The Lincoln Bicentennial Teacher Network

February 12, 2009 marks the 200th birthday of one of the greatest American presidents. A commemorative coin to honor Abraham Lincoln is being developed. During the bicentennial, the Lincoln penny is getting a new look- actually four new looks! One of the designs features the log cabin from the Lincoln’s birthplace, Hodgenville, Kentucky. The Kentucky Abraham Lincoln Bicentennial Commission has been planning events and developing products to honor Abraham Lincoln during the bicentennial. We want our students to understand the legacy of Abraham Lincoln.

Why does his legacy live on? Why do we still remember him today? During this bicentennial and beyond, his leadership during one on the most crucial times in our history should be recognized. Abraham Lincoln was an average man who had to work hard for his education. Lincoln rose from his modest roots to the American presidency. He took the character traits gained through his life events and from influential people in his life to the presidency with him. He illustrated those traits in the decisions that he made as a leader of our country.
Abraham Lincoln certainly was a man of character. We remember him because he was smart, ambitious, and honest. Lincoln was a self-made man who made choices, worked hard to educate himself, and despite many failures, persevered to eventually become a successful lawyer and politician. Through his rhetoric, we understood his passion for equality and the principles of democracy.

Lincoln believed in the principles of the Declaration of Independence. He believed in democracy, liberty, and equality. While giving the Gettysburg Address, Lincoln demonstrated his ideology by saying, "Fourscore and seven years ago our fathers brought forth on this continent a new nation, conceived in liberty and dedicated to the proposition that all men are created equal." He advocated for equality while focusing on the goal of preserving the Union. He used his leadership skills to accomplish this goal.

Lincoln’s leadership style is observed in the lessons from primary to high school. The lessons on this site were created by the Lincoln Bicentennial Teacher Network. Introductions at the varying grade levels were added to support the lessons. The lessons are aligned to state standards and have resources added for the teacher. These lessons are enriched with learning experiences that allow the students to understand the decisions that Abraham Lincoln had to make during his presidency. Students will understand why he is still remembered today.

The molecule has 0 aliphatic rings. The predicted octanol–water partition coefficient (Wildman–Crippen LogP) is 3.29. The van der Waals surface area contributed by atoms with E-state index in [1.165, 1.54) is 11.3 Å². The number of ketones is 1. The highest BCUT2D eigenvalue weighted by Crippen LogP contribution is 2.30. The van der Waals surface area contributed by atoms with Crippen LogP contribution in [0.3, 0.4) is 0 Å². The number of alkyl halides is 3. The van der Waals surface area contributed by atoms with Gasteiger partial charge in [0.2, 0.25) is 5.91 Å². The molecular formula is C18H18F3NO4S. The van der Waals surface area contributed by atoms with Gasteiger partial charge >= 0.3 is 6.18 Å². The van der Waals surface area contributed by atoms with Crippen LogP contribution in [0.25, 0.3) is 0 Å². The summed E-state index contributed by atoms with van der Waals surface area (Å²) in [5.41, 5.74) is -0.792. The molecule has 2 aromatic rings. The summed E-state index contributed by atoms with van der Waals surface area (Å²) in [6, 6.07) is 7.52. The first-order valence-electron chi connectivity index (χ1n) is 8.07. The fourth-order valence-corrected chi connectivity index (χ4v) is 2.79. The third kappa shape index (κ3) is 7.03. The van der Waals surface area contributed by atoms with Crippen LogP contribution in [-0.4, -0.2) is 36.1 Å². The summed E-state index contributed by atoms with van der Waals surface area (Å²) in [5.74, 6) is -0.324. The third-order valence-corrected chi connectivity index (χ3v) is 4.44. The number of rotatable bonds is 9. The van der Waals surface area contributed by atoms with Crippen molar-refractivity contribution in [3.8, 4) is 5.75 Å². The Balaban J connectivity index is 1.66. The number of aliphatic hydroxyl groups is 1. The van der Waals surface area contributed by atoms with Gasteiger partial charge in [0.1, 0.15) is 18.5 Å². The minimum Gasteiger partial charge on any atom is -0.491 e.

Helpful Links:


The Lincoln Bicentennial Teacher Network

KY Lincoln ComissionTo honor Abraham Lincoln for his accomplishments, Congress created the Abraham Lincoln Bicentennial Commission (KRS 171.347) to inform the public of the impact he had on the development of our nation. From this commission, educational initiatives were planned (KRS171.348) to commemorate the 200th birthday of Lincoln and focus on his many contributions to America and the world.

Through funding from the Kentucky Abraham Lincoln Bicentennial Commission, the Lincoln Bicentennial Teacher Network was formed. The Kentucky Department of Education partnered with the Underground Railroad Research Institute based at Georgetown College to create this network of teachers from around the state. The goals of this network were to create content specific and interdisciplinary lessons/standard-based units focusing on Lincoln’s accomplishments, align lessons and units to Kentucky’s content standards in the Program of Studies and Core Content for Assessment, and to create tools and support materials to be shared with teachers throughout the state, to reach all students grades K-12.



Kentucky Department of Education


Georgetown College